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I have 3 years 9 months of experience but since notice period for my organization is 3 months so I calculated that I will be having 4 years of experience on my last working day. I have mentioned in my resume that I have 4 years of experience . I got Job Offer from different organization which expected me to join in one month. So I negotiated with my higher officials for setting up my last working day within 1 month. This makes my experience as 3 years and 10 months.How should I explain this to new employer?

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    If they ask then explain it the same way which you've done here. – MonkeyZeus Apr 24 at 14:34
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    What exactly did you put on your CV? Was the 4 years experience in a summary section? With additional dates against each job? What did you say you had 4 years experience in? There are a number of reasonable explanations for what you did in the answers and your question itself. What you wrote was accurate when you wrote it. In any case this isnt really a big deal, I wouldnt bother to bring it up. – James Wood Apr 24 at 16:24
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    You're rounding up, which is fine. – Paul D. Waite Apr 25 at 2:58
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    <air quotes> mistake </air quotes> – Federico Poloni Apr 25 at 19:48
  • You've already got the job offer. Why do you think you'll have to explain the content of your CV at this point in the process? – Dawood says reinstate Monica Apr 25 at 22:16
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It's very easy to explain indeed: it's just a rounded up number.

Nobody's asking you how many days, hours, and minutes you worked.

For all intents and purposes 3 years 10 months is the same as 4 years.

Edit: Of course, as per one of the comments below, if you're prompted for a month count, then you have to be rigorous of your current count of months worked. If you're only asked for a year count, then it's fine.

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    It may very well depend on the position. Someone applying to be an accountant at an ethics firm may have to explain why their math is off and the impression it gives. I know I wouldn't bat an eye, but I expect in certain other positions, it may be a dealbreaker – Patrice Apr 24 at 13:56
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    Depends on the context of how they communicated their experience. In an person to person interview rounding would be completely OK. If a job application asked for length of experience and there were specific fields for years and months of experience and they rounded, that's lying. – Michael Balmes Apr 24 at 14:27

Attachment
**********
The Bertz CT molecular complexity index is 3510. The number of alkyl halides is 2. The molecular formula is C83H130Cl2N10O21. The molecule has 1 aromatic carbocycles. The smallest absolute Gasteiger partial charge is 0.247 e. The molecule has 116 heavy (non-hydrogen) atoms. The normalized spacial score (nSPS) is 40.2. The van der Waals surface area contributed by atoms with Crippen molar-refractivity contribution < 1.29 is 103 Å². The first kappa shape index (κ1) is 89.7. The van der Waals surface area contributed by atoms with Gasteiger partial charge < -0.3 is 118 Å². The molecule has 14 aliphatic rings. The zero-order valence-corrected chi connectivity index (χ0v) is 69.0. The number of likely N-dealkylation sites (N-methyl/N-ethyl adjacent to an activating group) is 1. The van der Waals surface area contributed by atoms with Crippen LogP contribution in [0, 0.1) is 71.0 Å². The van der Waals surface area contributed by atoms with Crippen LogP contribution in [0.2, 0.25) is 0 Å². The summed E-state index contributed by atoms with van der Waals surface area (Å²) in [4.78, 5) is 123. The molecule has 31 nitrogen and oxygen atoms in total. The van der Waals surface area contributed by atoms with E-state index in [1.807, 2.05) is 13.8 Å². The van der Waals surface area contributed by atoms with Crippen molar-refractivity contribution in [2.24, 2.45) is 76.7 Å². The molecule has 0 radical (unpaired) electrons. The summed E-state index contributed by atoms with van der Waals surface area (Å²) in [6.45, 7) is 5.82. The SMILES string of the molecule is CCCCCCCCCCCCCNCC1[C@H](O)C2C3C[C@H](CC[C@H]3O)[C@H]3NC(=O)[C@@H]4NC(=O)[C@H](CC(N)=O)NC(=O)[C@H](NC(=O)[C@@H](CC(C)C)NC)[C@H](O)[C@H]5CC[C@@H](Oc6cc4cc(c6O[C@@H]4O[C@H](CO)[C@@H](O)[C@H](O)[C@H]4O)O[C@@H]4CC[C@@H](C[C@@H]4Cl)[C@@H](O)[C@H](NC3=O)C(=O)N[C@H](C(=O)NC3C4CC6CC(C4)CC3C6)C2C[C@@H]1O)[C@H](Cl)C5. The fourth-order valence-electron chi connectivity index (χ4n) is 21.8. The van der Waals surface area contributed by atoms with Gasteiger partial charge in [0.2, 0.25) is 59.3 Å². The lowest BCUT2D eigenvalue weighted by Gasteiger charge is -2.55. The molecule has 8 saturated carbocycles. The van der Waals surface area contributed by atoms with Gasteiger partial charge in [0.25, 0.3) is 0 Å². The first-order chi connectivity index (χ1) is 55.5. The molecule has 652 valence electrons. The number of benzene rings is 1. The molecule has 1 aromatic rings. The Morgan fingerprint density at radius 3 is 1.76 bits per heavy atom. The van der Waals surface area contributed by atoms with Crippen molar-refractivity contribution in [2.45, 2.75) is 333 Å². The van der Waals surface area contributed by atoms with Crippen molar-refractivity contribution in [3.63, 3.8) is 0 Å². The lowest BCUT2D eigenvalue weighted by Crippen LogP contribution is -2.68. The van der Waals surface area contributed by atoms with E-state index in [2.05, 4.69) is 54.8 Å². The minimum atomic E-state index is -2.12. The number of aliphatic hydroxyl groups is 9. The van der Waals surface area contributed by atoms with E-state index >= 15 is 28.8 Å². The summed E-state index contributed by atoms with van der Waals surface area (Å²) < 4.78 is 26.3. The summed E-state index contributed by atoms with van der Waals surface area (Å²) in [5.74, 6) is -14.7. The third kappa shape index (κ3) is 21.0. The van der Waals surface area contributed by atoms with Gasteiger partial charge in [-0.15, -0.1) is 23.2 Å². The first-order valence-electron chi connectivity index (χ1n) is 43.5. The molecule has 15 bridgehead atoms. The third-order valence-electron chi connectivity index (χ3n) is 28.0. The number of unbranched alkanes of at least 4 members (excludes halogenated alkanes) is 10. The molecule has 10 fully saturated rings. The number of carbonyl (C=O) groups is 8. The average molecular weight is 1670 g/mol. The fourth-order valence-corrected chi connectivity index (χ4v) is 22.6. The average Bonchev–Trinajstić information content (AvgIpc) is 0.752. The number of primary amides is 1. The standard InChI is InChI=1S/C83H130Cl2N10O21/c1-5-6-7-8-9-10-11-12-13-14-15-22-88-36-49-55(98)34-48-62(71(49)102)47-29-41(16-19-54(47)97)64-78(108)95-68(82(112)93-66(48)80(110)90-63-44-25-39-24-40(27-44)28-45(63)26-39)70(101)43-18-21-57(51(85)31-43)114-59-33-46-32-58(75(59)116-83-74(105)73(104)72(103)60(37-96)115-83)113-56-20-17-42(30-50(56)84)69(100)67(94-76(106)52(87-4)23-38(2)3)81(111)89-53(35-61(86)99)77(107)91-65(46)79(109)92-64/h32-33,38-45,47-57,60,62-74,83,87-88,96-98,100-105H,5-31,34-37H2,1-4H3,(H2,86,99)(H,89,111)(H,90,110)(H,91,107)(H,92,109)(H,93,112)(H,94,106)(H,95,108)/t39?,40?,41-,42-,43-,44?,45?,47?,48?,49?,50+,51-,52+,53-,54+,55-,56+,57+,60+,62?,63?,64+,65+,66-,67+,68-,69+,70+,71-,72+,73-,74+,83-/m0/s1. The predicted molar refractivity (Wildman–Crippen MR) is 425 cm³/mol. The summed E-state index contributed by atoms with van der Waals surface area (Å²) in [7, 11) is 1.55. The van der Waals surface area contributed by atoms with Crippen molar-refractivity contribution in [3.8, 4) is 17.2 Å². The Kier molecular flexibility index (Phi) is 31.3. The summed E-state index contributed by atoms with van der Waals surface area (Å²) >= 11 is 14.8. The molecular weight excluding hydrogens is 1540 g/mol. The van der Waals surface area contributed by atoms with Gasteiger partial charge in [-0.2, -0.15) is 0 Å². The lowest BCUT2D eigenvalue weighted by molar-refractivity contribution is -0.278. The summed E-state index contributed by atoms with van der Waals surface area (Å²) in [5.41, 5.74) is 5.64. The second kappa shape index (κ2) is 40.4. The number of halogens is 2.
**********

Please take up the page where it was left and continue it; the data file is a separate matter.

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    @Patrice I doubt even your mythical accountant would have a problem. Even accountants know you have to round stuff up sometimes. The only place likely to have a problem is if there is some regulation that requires you to have had 4 years in some position, and you haven't quite had it. – DJClayworth Apr 24 at 14:28
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    @MichaelBalmes exactly, if you're just prompted for years, then even 3 years and a half should be rounded up to 4y, because filling in 3 years would be even more incorrect. If you're prompted for a month count then obviously it's different. – user104032 Apr 24 at 14:36
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    @DJClayworth maybe, maybe not. My point is just that dismissing it with a "it's the same" might be doing the OP a disservice here. – Patrice Apr 24 at 18:21
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First of all, never count future dates as part of your experience, that's a lie. You never gained the experiences from the future dates, on the date you are claiming to have the experience.

You are supposed to present the existing experience, not the probable future one based on some random assumption.

That said, in the current scenario, a 2-month gap would not be much of a problem, given you satisfied other criterion in the job description and cleared the interview. It can be seen as rounded-off or approximated.